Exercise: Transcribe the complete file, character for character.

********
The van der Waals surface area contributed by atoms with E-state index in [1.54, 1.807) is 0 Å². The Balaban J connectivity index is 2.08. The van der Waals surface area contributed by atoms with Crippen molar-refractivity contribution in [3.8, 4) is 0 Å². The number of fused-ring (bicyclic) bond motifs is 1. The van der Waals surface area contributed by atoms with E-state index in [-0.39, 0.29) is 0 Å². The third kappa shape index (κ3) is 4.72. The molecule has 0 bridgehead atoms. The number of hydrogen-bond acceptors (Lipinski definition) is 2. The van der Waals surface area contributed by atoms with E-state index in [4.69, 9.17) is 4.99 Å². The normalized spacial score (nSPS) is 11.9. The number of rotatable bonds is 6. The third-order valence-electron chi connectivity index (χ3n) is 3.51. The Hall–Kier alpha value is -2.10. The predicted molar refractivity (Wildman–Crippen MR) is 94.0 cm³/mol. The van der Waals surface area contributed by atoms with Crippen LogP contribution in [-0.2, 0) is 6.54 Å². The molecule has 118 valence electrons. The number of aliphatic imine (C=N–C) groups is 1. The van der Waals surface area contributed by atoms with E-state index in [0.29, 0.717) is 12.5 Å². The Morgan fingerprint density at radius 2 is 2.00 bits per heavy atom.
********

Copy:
The van der Waals surface area contributed by atoms with E-state index in [1.54, 1.807) is 0 Å². The Balaban J connectivity index is 2.08. The van der Waals surface area contributed by atoms with Crippen molar-refractivity contribution in [3.8, 4) is 0 Å². The number of fused-ring (bicyclic) bond motifs is 1. The van der Waals surface area contributed by atoms with E-state index in [-0.39, 0.29) is 0 Å². The third kappa shape index (κ3) is 4.72. The molecule has 0 bridgehead atoms. The number of hydrogen-bond acceptors (Lipinski definition) is 2. The van der Waals surface area contributed by atoms with E-state index in [4.69, 9.17) is 4.99 Å². The normalized spacial score (nSPS) is 11.9. The number of rotatable bonds is 6. The third-order valence-electron chi connectivity index (χ3n) is 3.51. The Hall–Kier alpha value is -2.10. The predicted molar refractivity (Wildman–Crippen MR) is 94.0 cm³/mol. The van der Waals surface area contributed by atoms with Crippen LogP contribution in [-0.2, 0) is 6.54 Å². The molecule has 118 valence electrons. The number of aliphatic imine (C=N–C) groups is 1. The van der Waals surface area contributed by atoms with E-state index in [0.29, 0.717) is 12.5 Å². The Morgan fingerprint density at radius 2 is 2.00 bits per heavy atom.